ALBUQUERQUE, N.M. (KRQE) – Federal investigators believe there’s sufficient evidence to criminally charge former New Mexico State Representative Sheryl Williams Stapleton. That’s according to a new filing published this week in U.S. Federal Court, which in part levies new allegations against the former Albuquerque Schools administrator who is also still facing charges in New Mexico’s district court.
The Stapleton investigation has continued after first emerging in July 2021. Agents with the New Mexico Attorney General’s Office searched the former House Majority Leader’s southeast Albuquerque home and other offices over allegations she misused funds tied to an Albuquerque Public School program.
Investigators allege Stapleton spent years convincing the school district to continue contracting with a company called “Robotics Management Learning Solutions,” which provided educational software services for student use. According to filings from the New Mexico Attorney General’s office, Robotics was paid more than $5 million over 13 years, and some of that money went directly to Stapleton and her personal interests.
The scope of the federal investigation addresses an even larger dollar amount, according to filing made by an Internal Revenue Service (IRS) investigator last month. According to the document, investigators are looking at where more than $6.1 million in federal funding went.
The search warrant states that federal investigators are looking into allegations of “theft or bribery concerning programs receiving federal funds,” “laundering of monetary instructions,” and lastly, “wire fraud and honest services fraud.” Stapleton has not been formally charged in the federal investigation.
While working at APS, Stapleton was the director of the district’s Career and Technical Education division. Federal investigators say Stapleton controlled the procurement process in executing a contract with “Robotics.” Procurement concerns were the original red flag that started the state’s investigation in 2021.
“Initially, it was a series of procurement irregularities that caught the attention of the procurement director,” said Albuquerque Public Schools Attorney Luis Robles in a 2021 interview with KRQE News 13. “What’s important to know is that there was a whistle blower within APS who spoke up about what her concerns were.”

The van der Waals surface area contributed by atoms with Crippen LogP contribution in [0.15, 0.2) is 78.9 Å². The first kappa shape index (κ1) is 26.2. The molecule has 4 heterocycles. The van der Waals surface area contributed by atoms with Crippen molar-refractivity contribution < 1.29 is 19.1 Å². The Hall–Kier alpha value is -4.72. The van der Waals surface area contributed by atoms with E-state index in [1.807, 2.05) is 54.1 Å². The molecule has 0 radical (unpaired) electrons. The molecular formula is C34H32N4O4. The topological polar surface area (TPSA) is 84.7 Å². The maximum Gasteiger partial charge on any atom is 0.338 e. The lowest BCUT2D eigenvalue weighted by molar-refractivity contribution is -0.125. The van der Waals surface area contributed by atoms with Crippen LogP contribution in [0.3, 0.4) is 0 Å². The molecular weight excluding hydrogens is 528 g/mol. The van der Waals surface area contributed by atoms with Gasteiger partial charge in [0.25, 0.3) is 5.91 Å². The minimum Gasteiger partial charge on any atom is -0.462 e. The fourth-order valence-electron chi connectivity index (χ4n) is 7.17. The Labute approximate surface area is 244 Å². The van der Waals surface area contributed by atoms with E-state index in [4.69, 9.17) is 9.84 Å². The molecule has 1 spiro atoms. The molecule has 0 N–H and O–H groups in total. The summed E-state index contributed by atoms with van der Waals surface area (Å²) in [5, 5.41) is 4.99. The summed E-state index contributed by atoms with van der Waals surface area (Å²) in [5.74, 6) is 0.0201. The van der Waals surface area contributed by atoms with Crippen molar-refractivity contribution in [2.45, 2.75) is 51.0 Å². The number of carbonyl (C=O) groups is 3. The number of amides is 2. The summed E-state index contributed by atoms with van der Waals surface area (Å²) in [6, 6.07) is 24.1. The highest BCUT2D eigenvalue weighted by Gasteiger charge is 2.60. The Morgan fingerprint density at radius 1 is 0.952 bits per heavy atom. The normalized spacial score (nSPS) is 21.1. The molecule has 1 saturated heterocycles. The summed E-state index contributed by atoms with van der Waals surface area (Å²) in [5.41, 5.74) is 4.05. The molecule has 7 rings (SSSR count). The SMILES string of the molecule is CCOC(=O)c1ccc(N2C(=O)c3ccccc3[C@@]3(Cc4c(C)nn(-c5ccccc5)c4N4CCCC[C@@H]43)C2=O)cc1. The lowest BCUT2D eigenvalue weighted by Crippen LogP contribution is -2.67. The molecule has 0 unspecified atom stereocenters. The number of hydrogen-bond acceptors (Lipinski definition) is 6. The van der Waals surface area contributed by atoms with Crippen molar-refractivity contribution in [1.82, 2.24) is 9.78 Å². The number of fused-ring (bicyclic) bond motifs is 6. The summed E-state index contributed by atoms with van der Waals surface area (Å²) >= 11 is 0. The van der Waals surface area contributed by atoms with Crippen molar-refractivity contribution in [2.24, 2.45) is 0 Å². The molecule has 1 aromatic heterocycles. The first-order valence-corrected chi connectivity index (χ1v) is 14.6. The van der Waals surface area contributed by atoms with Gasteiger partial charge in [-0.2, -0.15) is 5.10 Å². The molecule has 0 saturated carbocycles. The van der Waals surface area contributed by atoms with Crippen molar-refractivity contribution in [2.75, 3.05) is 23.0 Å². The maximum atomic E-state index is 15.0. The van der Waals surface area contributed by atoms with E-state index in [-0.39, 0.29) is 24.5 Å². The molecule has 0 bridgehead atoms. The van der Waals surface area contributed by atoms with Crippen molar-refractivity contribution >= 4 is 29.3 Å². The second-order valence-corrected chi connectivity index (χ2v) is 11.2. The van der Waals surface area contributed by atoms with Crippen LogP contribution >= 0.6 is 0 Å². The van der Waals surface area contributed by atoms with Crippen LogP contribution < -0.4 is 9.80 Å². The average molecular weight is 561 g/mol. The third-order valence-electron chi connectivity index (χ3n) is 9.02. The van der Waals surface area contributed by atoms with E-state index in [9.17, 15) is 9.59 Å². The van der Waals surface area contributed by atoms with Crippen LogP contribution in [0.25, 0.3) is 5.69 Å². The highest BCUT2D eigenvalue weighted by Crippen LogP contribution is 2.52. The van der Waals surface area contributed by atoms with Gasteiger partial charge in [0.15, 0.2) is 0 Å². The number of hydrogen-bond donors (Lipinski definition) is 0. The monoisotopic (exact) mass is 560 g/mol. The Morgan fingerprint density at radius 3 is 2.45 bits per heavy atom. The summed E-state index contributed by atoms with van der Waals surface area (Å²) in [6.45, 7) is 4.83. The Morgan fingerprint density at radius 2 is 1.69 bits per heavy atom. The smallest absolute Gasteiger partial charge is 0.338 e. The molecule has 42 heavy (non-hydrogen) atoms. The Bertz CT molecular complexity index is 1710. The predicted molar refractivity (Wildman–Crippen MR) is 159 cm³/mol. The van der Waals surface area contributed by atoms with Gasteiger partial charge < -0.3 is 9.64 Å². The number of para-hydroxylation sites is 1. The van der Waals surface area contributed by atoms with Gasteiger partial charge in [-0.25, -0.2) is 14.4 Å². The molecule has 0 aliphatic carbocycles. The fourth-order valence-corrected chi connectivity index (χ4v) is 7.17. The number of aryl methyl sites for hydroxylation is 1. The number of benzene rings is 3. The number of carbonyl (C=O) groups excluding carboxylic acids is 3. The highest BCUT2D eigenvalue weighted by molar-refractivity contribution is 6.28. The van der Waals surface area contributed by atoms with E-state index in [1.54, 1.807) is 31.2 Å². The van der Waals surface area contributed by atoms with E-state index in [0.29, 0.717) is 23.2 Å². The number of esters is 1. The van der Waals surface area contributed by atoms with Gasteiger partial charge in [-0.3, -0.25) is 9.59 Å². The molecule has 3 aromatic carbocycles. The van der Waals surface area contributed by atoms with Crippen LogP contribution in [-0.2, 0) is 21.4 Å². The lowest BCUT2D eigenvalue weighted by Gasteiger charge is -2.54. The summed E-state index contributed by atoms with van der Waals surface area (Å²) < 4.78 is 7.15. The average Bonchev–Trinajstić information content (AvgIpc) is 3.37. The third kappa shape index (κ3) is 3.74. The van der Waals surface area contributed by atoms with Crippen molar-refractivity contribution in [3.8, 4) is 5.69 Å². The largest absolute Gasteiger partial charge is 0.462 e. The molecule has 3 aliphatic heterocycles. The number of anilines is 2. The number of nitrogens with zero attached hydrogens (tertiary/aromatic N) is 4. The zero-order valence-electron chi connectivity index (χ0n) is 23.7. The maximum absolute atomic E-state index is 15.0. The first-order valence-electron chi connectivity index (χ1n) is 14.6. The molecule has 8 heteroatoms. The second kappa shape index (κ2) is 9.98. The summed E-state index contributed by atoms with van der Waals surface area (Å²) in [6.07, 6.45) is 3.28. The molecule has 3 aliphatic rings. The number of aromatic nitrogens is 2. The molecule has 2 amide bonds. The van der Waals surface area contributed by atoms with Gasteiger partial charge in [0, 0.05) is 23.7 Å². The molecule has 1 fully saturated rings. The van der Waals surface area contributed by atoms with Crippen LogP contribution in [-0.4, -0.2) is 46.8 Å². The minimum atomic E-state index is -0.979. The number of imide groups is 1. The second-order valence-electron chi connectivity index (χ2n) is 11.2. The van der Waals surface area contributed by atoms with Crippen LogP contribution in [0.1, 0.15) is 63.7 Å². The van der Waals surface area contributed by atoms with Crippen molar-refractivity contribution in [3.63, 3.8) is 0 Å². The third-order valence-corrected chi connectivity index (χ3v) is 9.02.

During the state’s investigation, authorities seized 24 computers, hard drives and flash drives as evidence. According to the latest federal filing, in late 2022, investigators were given access to the seized devices.
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The devices led federal investigators, in part, to the Ujima Foundation, a non-profit established in 1996 with annual reports linked to Stapleton. According to legal filings, the foundation was established to “address educational, social, and economical and health issues facing people of color in New Mexico” “through community interaction and collaboration.”
According to the court filing, multiple listed members of the foundation’s board of directors interviewed with investigators. Three people either said they had no knowledge of the foundation or the business of the foundation. One board member said “the Foundation was a charity run by Stapleton that awarded scholarships.”
Federal investigators say the Ujima Foundation’s bank account had more than $400-thousand of federal funds deposited into it between 2013 and 2019. From March 2013 to March 2018, federal investigators say $201-thousand was withdrawn from the Foundation’s bank account through ATM or bank branch cash withdraws. Between May 2013 and March 2018, the Foundation’s bank account wrote more than $52-thousand in checks to Stapleton.
Investigators believe that money was spent on numerous expenses, including vehicle payments, various family purchases, payments to a lawyer to defend a Stapleton family member in a criminal court case, and Stapleton’s husband’s concession stand fees from the New Mexico State Fair.